Matthew Ritchie’s environmental installations of paintings, wall drawings, light boxes, games, sculpture, films and performance works are a continuous investigation of the idea of embodied information, explored through a shared universe of interconnected stories and images that draw from art, architecture, science, fiction, history and the dynamics of culture, all unified by a unique, shared visual language.
In 2001, Time magazine listed Ritchie as one of 100 innovators for the new millennium, for exploring “the unthinkable or the not-yet-thought.” His work has been shown in numerous exhibitions and museums worldwide including the Whitney Biennial, the Sydney Biennial, the Sao Paulo Bienal, the Venice Architecture Biennale, the Seville Biennale and the Havana Biennale. Solo exhibitions include; Dallas Museum of Art, Contemporary Arts Museum, Houston, Institute of Contemporary Art, Boston, Mass MoCA, Moody Center for the Arts, Portikus, St Louis Museum of Art and ZKM, His work is in the collections of the Museum of Modern Art, the Guggenheim Museum, the Whitney Museum of American Art, the Albright Knox Museum, the San Francisco Museum of Modern Art and numerous other institutions worldwide.
He has worked extensively with writers, musicians and dancers, including collaborations with Bryce Dessner of the National, Kim and Kelly Deal of the Breeders, Lee Renaldo of Sonic Youth, Shara Worden, Evan Ziporyn, Hope Mohr Dance and authors such as Ben Marcus, Shelly Jackson and Jonathan Lethem. In 2009, he wrote and directed the Long Count, a multi-media song cycle that premiered at Brooklyn Academy of Music and toured to the Holland Festival and the Barbican Center, London, and collaborated on the opera ‘Hypermusic’ with physicist Lisa Randall & composer Hector Parra, which premiered at the Center Pompidou, Paris and traveled to the Barcelona Opera and the Guggenheim Museum.
He has also worked for over fifteen years in public art, focusing on projects where the informational content of the site can be integrated in to the architectural form of the work; including a permanent large-scale installation at MIT, an award winning permanent installation in the Morse Federal Courthouse in Eugene, Oregon, as well as ‘The Morning Line’, commissioned by TBA 21, an architectural scale traveling modular architectural and sound system, that toured several European cities and a 25,000 square foot molecular garden for the Food Drug and Administration in Maryland. His most recent public projects are a four story atrium that contains a history of technology for Cornell Tech on Roosevelt Island and an interactive sculpture garden for the Center for Visual Arts and Design at the University of the North Texas, one of the largest art schools in the US.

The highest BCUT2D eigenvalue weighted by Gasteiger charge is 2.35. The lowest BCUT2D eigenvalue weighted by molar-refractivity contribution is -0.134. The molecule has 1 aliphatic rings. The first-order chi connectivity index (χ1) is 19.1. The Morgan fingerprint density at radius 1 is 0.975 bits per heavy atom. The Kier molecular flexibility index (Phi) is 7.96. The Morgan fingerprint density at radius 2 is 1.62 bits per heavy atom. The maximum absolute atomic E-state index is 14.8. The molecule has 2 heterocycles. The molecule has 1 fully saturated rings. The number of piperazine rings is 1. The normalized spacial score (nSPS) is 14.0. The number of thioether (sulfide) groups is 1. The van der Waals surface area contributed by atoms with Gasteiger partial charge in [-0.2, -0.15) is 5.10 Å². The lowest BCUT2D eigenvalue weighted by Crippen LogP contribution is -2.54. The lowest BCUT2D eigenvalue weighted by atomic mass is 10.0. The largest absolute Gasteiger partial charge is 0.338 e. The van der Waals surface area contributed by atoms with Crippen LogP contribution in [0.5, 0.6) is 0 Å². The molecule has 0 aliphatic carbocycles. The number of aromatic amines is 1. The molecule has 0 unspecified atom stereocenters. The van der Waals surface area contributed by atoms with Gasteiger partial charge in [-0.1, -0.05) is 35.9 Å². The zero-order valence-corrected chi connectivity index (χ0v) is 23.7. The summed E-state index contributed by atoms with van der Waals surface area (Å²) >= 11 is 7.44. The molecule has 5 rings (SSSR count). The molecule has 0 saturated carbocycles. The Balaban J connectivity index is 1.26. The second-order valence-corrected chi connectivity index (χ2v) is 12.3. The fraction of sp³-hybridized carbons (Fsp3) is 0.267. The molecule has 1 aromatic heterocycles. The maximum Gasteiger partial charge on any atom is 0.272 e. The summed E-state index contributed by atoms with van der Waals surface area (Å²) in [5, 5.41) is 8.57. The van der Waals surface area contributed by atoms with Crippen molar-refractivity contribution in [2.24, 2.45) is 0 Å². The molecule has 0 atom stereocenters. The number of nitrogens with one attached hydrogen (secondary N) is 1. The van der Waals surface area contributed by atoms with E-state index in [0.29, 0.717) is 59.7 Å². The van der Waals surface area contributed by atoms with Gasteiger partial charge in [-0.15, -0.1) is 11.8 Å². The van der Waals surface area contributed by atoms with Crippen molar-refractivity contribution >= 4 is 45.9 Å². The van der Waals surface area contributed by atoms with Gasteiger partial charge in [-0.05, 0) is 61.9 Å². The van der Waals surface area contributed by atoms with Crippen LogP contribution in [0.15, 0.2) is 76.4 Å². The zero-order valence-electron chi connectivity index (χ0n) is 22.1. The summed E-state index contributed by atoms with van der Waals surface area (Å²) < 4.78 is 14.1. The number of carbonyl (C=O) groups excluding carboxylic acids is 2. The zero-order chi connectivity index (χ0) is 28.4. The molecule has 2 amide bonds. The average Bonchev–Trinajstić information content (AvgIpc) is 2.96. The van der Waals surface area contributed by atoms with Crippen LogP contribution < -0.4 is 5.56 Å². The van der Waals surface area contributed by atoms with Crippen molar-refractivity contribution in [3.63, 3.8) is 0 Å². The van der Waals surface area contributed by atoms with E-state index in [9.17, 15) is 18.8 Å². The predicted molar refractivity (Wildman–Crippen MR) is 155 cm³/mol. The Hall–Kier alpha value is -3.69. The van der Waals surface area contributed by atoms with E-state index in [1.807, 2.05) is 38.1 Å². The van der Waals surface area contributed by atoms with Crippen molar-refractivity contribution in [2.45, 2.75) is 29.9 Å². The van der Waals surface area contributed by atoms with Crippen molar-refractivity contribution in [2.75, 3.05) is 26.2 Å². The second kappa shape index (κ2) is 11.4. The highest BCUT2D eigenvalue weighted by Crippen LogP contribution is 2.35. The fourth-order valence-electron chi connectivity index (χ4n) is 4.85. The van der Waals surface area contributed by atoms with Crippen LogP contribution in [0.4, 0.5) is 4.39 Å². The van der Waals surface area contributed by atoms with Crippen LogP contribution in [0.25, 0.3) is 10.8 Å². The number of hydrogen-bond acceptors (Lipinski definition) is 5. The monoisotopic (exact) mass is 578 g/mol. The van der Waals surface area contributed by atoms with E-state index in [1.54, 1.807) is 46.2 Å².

He is the author of ‘The Temptation of the Diagram’, and has written for Artforum, Flash Art, Art & Text, October, the Contemporary Arts Journal and Edge. He has presented public lectures on numerous subjects in diverse forums including: the Einstein Centennial Symposium, Berlin; the Robert Smithson Symposium, Whitney Museum of American Art; PEN American Center at the New School for Social Research, New York; the Digital Life Design Conference, Munich; the Solomon R Guggenheim Museum, New York; the Penny Stamps Distinguished Speakers Series, University of Michigan, the Experiment Marathon, Serpentine Pavilion, the Center for Art, Science and Technology at MIT, Cambridge, ’Seven on Seven’ for Rhizome, the World Science Festival, the College Art Association and the Metropolitan Museum of Art.
From 2009-10 he was appointed Distinguished Senior Fellow in the Graduate Fine Arts Program, University of Pennsylvania, in 2012 he was Artist in Residence at the Getty Research Institute, Los Angeles, in 2018 he was Artist in Residence at the Moody Center for the Arts at Rice University. He is currently a Mentor Professor in the Graduate Visual Arts Program at Columbia University, New York and the Dasha Zhukova Distinguished visiting Artist in Residence at MIT. Awards include the Baloise Art Prize, a National Association of Art Critics award, an ID design award, the Federal Art In Architecture National Honor Award and an honorary Doctorate in Fine Arts.
He was born in 1964 in London, graduated from Camberwell College of Art (BFA) in 1986 and emigrated to the United States in 1987. His early experiences included working as a chef, hospital porter, morgue attendant, house painter, and many years working as a building superintendent in downtown New York. He lives and works in Brooklyn, New York with his partner and son.